When the lawmakers forget reality: the fate of the farmer
Heidi Håvan Grosch
There has been a lot of news lately about farmers working below poverty level and the Norwegian government doing nothing to help them. There have been tractor demonstrations through towns and cities, unfortunately not always to the greatest of success. “Farmers are driving their new machines in these parades,” a local farmer commented. “People get the wrong idea, wondering how they can complain about a low income when they drive something that costs more than the average person could afford.” But the truth is, the bank owns most of what the farmer has, things a farmer needs to run a business. “Not having a tractor is like running a carpentry business without a saw,” another farmer noted. “Or a fishing business with just a rowboat.”
Tractors and other farm machines wrapped in plastic line the roadways, with pictures of the policy makers plastered to them. This too makes a statement. If Norwegian farmers can’t make a living from farming they will stop farming.
“No problem,” says the average Norwegian. “We just import what we need.” But think it through. Importing all the food a country needs brings with it a multitude of problems. Importing food removes many of controls Norwegian food has had; there can be less certainty about its “purity.” Importing food takes away the base economy of this country, especially in areas like North Trøndelag that rely on the farming industry.
Take Steinkjer for example. Fewer farmers means fewer delivering grain to the elevator and pigs to the slaughterhouse. Fewer farmers means many of the local industries would go under. Fewer farmers means more and more people moving to the cities; I hear that those in the current government are encouraging that. Concentrate the population in specific areas, they say. And what about that traditional Norwegian landscape people around the world have come to love? Will the same thing that happened in Sweden happen in Norway, abandoned farms being once again taken over by forest? And then what happens to that forest and forest management when you have a population that no longer burns wood?
The current government is also wanting larger and fewer farms, thinking it will deliver the same amount of food to the population for a cheaper price. Again, there are many things wrong with that picture. Have you seen the Norwegian landscape? It is not the same as in central Canada where fields can be easily connected and farmed in one fell swoop. Here, especially in some parts of the country, there is a useable piece of land here and another there, separated by mountains, valleys, and rock. Remember too what happened in the U.S. Midwest with the birth of giant farms? More waste and complaints from people not wanting that smell wafting through the air of their communities. And remember, you need the fields to spread the waste on. See point one.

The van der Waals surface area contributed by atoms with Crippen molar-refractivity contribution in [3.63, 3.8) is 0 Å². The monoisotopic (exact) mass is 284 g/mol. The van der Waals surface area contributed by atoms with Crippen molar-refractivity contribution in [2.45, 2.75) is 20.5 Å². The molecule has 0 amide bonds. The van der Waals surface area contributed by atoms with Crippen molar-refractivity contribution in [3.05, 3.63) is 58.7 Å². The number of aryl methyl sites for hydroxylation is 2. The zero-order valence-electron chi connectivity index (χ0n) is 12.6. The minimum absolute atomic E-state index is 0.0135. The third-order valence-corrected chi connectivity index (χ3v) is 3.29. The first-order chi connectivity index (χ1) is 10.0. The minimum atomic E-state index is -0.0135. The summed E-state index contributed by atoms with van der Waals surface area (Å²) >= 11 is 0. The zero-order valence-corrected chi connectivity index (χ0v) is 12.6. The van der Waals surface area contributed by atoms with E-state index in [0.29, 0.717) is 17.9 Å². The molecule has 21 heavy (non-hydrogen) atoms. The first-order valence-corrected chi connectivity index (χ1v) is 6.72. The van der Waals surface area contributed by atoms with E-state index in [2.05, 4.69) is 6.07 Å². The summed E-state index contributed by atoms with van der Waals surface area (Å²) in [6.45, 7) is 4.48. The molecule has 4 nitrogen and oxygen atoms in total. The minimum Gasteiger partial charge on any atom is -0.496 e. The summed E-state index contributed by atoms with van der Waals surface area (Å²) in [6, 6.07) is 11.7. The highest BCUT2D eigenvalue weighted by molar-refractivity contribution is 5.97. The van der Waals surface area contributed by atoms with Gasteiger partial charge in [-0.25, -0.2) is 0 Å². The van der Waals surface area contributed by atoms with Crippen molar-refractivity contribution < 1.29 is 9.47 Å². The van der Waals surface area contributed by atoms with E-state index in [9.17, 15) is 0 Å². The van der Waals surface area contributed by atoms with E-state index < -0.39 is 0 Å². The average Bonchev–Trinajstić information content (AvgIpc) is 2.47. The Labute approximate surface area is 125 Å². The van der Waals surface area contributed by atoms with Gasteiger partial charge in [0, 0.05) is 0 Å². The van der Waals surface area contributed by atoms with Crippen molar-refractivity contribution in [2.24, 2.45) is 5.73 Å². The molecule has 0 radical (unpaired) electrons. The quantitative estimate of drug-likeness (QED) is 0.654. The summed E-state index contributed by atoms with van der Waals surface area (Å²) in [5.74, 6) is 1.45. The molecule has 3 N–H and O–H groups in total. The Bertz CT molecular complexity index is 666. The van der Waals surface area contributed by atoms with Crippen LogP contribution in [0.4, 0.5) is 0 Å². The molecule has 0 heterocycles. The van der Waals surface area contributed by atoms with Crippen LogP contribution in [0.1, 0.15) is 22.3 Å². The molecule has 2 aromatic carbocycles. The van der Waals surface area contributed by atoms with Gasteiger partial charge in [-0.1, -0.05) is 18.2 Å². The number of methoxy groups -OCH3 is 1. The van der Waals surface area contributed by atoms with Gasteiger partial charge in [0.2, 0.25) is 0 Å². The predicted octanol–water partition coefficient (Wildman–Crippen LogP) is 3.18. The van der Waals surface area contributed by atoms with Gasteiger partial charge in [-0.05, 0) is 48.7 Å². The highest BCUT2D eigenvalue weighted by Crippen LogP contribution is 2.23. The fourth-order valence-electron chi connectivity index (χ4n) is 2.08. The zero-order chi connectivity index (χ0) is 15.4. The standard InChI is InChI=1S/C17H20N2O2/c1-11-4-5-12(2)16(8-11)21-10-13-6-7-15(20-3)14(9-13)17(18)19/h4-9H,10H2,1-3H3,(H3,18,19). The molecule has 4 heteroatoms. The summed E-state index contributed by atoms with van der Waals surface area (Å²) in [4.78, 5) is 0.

My sister-in-law had to stop pig farming (her lifelong dream) because being a full-time farmer meant she sometimes had to weigh buying groceries over paying bills. She was paying a lot more for the things she needed (food for the animals, etc.) and getting the same price for pigs her father got in the ‘70s. She did not live or spend extravagantly; she was just trying to survive. Many Norwegians cite the statistic that during WWII Norway was almost totally self-sufficient in food production. People were willing to pay a large percentage of their income for that. Now cheap is best no matter where it comes from. I know we are supporting agriculture in other countries, but what about our own? Don’t Norwegian farmers deserve to farm?
Decisions that affect the everyday lives of individuals are often made from the top down, and those most affected by the decisions feel those making them have no idea what reality is. This is the case in other countries, and for many Norwegian farmers it is certainly the case here. Perhaps the tractor demonstration parades and the wrapped vehicles will bring this issue more awareness. One can only hope.
Although born and raised a city girl, Heidi Håvan Grosch has upon moving to Norway become a farmer. Grosch and her husband have a Christmas tree farm and wild flower seed production, and many in her husband’s family is or has been farmers. For Grosch, this issue is real.
This article originally appeared in the June 6, 2014 issue of the Norwegian American Weekly. To subscribe, visit SUBSCRIBE or call us at (800) 305-0271.